What sets this election apartThe country goes to polls amid rising frustration, decline of ideology and advent of some promising new forces.
Periodic elections offer the best opportunity for the public to give their verdict on the performance of the representatives they elect every five years. They also reflect the electorate’s desire for change, or lack thereof.
Nepal votes today to elect representatives for the 275-member House of Representatives and 550-member provincial assemblies.
The country has gone through many ups and downs following the 2017 elections. Observers say that this time, political parties are primarily focused on power politics rather than specific agendas and ideologies.
Yet this election is vital, according to them, as the country passes seven years of promulgation of the new constitution.
Chandra Kishore, a political commentator, said that in the seven years, the country exercised the newly introduced system of three-tier government. “Now this election must open the door for development and prosperity through effective implementation of the constitution,” he said. “It should spark hope among the public that the current system will secure their future.”
To do so, Chandra Kishore added, the post-election phase should be used to create ground for empowering the sub-national governments to fully exercise their constitutional powers including by drafting necessary laws.
Two major poll alliances are on the scene. One is led by the Nepali Congress, with Maoist Centre, Unified Socialist, Loktantrik Samjbadi Party and Rastriya Janamorcha in its fold. On the CPN-UML’s side are Rastriya Prajatantra and Janata Samajbadi parties.
A total of 17,988,570 voters—including 9,140,806 men, 8,847,579 women and 185 others—are eligible to exercise their franchise.
Indra Adhikari, a political analyst, said that voters should be guided by the goal of ensuring a more mature implementation of the constitution—mitigating its flaws and institutionalising its strengths.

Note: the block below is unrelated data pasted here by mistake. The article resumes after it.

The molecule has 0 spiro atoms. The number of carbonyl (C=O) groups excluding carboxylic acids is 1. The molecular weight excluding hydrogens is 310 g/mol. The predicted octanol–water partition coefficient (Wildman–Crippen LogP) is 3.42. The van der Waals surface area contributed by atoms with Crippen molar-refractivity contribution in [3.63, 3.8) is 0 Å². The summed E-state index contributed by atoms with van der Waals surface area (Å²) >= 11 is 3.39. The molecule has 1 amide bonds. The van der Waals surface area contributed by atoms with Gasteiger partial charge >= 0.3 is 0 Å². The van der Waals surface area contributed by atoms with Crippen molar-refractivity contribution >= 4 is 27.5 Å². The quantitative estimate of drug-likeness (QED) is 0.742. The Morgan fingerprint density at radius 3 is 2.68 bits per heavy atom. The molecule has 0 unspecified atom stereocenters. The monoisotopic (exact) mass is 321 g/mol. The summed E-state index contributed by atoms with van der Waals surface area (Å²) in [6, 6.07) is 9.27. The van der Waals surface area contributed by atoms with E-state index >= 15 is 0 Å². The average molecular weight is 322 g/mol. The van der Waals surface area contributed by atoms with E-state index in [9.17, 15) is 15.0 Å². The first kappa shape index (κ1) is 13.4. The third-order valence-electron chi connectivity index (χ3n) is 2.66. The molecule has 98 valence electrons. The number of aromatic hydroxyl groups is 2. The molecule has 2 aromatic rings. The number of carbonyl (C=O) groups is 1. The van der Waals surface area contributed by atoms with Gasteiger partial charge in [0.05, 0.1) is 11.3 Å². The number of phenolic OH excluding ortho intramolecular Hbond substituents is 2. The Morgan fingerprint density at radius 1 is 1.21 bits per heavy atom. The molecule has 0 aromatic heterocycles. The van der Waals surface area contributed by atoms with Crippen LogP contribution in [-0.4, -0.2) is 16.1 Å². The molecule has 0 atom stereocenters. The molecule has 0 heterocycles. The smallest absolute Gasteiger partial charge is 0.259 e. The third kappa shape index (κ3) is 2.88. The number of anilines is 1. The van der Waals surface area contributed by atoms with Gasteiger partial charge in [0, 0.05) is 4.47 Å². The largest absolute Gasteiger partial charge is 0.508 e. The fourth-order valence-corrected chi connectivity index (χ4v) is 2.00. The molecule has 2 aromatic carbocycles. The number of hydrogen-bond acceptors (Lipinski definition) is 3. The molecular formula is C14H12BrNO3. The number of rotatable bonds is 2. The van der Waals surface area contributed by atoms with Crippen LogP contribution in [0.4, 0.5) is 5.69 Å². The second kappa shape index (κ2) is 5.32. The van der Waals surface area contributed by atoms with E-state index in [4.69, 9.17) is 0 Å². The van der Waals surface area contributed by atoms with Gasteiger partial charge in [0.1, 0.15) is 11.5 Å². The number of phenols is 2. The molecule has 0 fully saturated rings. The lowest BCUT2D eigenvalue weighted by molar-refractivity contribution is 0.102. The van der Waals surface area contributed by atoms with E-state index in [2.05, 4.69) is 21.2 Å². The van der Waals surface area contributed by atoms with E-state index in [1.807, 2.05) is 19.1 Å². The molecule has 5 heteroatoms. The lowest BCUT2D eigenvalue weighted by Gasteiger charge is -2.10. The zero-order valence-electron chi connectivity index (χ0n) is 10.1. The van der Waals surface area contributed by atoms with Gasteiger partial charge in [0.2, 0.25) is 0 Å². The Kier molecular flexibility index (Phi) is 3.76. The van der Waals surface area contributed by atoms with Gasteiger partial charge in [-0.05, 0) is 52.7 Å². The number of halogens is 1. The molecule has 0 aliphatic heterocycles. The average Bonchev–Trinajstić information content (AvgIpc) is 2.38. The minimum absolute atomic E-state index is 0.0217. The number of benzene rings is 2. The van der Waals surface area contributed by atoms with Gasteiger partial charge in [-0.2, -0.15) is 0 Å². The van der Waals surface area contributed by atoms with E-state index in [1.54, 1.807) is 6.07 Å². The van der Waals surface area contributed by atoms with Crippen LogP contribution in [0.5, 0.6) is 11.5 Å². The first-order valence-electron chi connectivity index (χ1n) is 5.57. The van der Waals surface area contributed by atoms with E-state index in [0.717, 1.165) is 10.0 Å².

Jhalak Subedi, another political analyst, said these elections offer an opportune moment to evaluate the monumental changes the country witnessed in the past decade. “This is the time for the people to evaluate how a change in government system has impacted the country, how the political parties have used the constitutional bodies, and how the major parties have delivered in the past five years,” he said.
In the lead up to the vote, many leaders from major parties defected just to get election tickets. Parties with polar opposite political and ideological stands have forged alliances.
On the other hand, new parties are trying to cash in on public disenchantment with the traditional forces.
There are considerable differences between this election and the last one, say observers.
As the last elections were held not long after constitution promulgation, the statute dominated the agenda. The Madhesh-based parties were in the race on the plank of constitutional amendment.
“Now, there are no such big national or regional campaign agendas,” Adhikari said. “Unlike the 2017 polls, contested between communist and non-communist forces, ad hoc alliances this time have left no room for ideological polarisation.”
According to Subedi, the major political parties are devoid of agenda. “In the past elections, political parties lured voters with their promises on the national and crucial agendas,” he said. “This time, they have no such things to sell.”
Dissatisfaction, mainly among the youths, has grown with the major political parties due to their failures to deliver on past promises. Voters are frustrated this time, say observers.
As the people look for alternatives, new parties and independent candidates have emerged as options. The top political leadership of big parties has lost public trust, said Subedi, the analyst.
According to Adhikari, public frustration has grown as major parties and their leaders failed to live up to their promises. Splits in political parties added to the dissatisfaction. The craze for the new parties and independents hint at the number of frustrated potential voters, she told the Post.
But not all established political parties and candidates can be put in the same basket, analysts caution, just like all the new ones cannot be either. “Just like there are bad eggs among the established forces, the same is true in the case of independent candidates and new parties,” Adhikari said.